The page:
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Hoffmann, R. A wiki for the life sciences where authorship matters. Nature Genetics (2008)
 
 
 
 
 

Restricted immunoglobulin variable region (Ig V) gene expression accompanies secondary rearrangements of light chain Ig V genes in mouse plasmacytomas.

The many binding studies of monoclonal immunoglobulin (Ig) produced by plasmacytomas have found no universally common binding properties, but instead, groups of plasmacytomas with specific antigen-binding activities to haptens such as phosphorylcholine, dextrans, fructofuranans, or dinitrophenyl. Subsequently, it was found that plasmacytomas with similar binding chain specificities not only expressed the same idiotype, but rearranged the same light (V(L)) and heavy (V(H)) variable region genes to express a characteristic monoclonal antibody. In this study, we have examined by enzyme-linked immunosorbent assay five antibodies secreted by silicone-induced mouse plasmacytomas using a broader panel of antigens including actin, myosin, tubulin, single-stranded DNA, and double-stranded DNA. We have determined the Ig heavy and light chain V gene usage in these same plasmacytomas at the DNA and RNA level. Our studies reveal: (a) antibodies secreted by plasmacytomas bind to different antigens in a manner similar to that observed for natural autoantibodies; (b) the expressed Ig heavy genes are restricted in V gene usage to the V(H)-J558 family; and (c) secondary rearrangements occur at the light chain level with at least three plasmacytomas expressing both kappa and lambda light chain genes. These results suggest that plasmacytomas use a restricted population of B cells that may still be undergoing rearrangement, thereby bypassing the allelic exclusion normally associated with expression of antibody genes.[1]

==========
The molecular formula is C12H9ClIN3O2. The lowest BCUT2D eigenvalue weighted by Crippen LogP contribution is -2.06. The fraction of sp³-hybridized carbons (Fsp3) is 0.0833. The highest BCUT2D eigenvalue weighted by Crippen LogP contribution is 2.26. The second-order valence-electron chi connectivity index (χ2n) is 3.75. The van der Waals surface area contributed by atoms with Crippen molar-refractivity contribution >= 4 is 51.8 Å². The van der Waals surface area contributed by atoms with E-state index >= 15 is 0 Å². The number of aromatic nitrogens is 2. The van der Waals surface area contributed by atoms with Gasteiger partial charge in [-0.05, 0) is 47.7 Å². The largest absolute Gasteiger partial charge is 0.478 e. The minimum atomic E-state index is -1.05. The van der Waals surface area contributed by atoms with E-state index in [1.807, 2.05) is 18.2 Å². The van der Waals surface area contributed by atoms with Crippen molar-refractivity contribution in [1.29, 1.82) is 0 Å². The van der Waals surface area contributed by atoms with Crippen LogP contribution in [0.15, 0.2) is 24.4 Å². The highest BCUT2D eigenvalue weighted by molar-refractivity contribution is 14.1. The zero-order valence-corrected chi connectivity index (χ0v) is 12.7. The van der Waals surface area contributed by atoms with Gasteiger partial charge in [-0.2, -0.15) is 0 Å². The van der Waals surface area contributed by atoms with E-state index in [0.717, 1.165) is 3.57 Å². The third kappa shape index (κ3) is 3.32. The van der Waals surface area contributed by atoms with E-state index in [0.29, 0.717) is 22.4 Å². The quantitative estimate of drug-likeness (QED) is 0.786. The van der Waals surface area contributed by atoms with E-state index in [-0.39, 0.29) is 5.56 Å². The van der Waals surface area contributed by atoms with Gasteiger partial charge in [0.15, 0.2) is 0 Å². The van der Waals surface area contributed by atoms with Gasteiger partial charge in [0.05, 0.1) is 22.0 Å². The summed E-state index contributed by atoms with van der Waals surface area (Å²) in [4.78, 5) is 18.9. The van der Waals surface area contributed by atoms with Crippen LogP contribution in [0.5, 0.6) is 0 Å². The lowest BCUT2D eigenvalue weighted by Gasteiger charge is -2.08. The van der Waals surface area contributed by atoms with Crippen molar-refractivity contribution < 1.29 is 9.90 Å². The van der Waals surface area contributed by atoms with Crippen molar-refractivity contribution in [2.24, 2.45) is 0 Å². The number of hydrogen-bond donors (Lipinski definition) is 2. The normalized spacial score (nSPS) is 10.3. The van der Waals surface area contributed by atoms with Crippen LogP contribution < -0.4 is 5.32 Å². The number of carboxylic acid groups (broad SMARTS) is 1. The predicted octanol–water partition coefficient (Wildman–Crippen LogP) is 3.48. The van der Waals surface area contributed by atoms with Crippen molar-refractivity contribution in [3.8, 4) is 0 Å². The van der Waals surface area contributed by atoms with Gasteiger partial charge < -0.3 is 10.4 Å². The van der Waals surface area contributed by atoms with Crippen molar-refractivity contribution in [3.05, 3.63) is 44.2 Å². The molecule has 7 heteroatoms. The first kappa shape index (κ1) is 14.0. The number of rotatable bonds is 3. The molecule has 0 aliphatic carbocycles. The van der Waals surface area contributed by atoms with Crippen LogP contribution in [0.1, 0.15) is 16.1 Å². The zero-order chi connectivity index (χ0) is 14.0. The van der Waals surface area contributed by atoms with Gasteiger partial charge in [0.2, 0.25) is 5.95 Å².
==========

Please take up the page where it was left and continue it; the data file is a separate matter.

References

  1. Restricted immunoglobulin variable region (Ig V) gene expression accompanies secondary rearrangements of light chain Ig V genes in mouse plasmacytomas. Diaw, L., Siwarski, D., Coleman, A., Kim, J., Jones, G.M., Dighiero, G., Huppi, K. J. Exp. Med. (1999) [Pubmed]
 
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